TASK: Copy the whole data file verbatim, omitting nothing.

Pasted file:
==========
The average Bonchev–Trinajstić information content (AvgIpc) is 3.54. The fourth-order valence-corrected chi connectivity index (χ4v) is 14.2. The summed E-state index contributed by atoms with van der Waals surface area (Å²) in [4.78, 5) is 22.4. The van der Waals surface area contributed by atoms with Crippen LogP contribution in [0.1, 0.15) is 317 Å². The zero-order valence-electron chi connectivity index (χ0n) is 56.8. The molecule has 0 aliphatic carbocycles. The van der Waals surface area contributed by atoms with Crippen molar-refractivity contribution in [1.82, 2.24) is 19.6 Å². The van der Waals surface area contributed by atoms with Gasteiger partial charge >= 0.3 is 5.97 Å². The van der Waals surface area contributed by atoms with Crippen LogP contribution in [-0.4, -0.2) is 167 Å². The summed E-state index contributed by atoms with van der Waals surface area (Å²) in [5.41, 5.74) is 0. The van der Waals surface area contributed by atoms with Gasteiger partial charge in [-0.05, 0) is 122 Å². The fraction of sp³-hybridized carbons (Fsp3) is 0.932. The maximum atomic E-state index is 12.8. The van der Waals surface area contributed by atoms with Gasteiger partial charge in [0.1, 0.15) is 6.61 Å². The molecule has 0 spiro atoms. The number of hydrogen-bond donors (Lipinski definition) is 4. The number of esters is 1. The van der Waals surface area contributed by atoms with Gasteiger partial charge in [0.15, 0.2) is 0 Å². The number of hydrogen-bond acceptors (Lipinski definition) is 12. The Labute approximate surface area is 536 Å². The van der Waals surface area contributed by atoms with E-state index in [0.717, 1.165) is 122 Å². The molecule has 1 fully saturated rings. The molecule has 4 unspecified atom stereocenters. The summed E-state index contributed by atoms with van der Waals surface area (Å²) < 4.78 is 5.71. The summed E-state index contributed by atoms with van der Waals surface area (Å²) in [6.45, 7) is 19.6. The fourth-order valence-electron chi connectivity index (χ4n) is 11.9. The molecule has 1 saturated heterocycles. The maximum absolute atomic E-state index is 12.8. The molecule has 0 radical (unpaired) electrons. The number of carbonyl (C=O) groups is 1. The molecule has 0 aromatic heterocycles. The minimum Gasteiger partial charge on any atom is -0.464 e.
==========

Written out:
The average Bonchev–Trinajstić information content (AvgIpc) is 3.54. The fourth-order valence-corrected chi connectivity index (χ4v) is 14.2. The summed E-state index contributed by atoms with van der Waals surface area (Å²) in [4.78, 5) is 22.4. The van der Waals surface area contributed by atoms with Crippen LogP contribution in [0.1, 0.15) is 317 Å². The zero-order valence-electron chi connectivity index (χ0n) is 56.8. The molecule has 0 aliphatic carbocycles. The van der Waals surface area contributed by atoms with Crippen molar-refractivity contribution in [1.82, 2.24) is 19.6 Å². The van der Waals surface area contributed by atoms with Gasteiger partial charge >= 0.3 is 5.97 Å². The van der Waals surface area contributed by atoms with Crippen LogP contribution in [-0.4, -0.2) is 167 Å². The summed E-state index contributed by atoms with van der Waals surface area (Å²) in [5.41, 5.74) is 0. The van der Waals surface area contributed by atoms with Gasteiger partial charge in [-0.05, 0) is 122 Å². The fraction of sp³-hybridized carbons (Fsp3) is 0.932. The maximum atomic E-state index is 12.8. The van der Waals surface area contributed by atoms with Gasteiger partial charge in [0.1, 0.15) is 6.61 Å². The molecule has 0 spiro atoms. The number of hydrogen-bond donors (Lipinski definition) is 4. The number of esters is 1. The van der Waals surface area contributed by atoms with Gasteiger partial charge in [0.15, 0.2) is 0 Å². The number of hydrogen-bond acceptors (Lipinski definition) is 12. The Labute approximate surface area is 536 Å². The van der Waals surface area contributed by atoms with E-state index in [0.717, 1.165) is 122 Å². The molecule has 1 fully saturated rings. The molecule has 4 unspecified atom stereocenters. The summed E-state index contributed by atoms with van der Waals surface area (Å²) < 4.78 is 5.71. The summed E-state index contributed by atoms with van der Waals surface area (Å²) in [6.45, 7) is 19.6. The fourth-order valence-electron chi connectivity index (χ4n) is 11.9. The molecule has 1 saturated heterocycles. The maximum absolute atomic E-state index is 12.8. The molecule has 0 radical (unpaired) electrons. The number of carbonyl (C=O) groups is 1. The molecule has 0 aromatic heterocycles. The minimum Gasteiger partial charge on any atom is -0.464 e.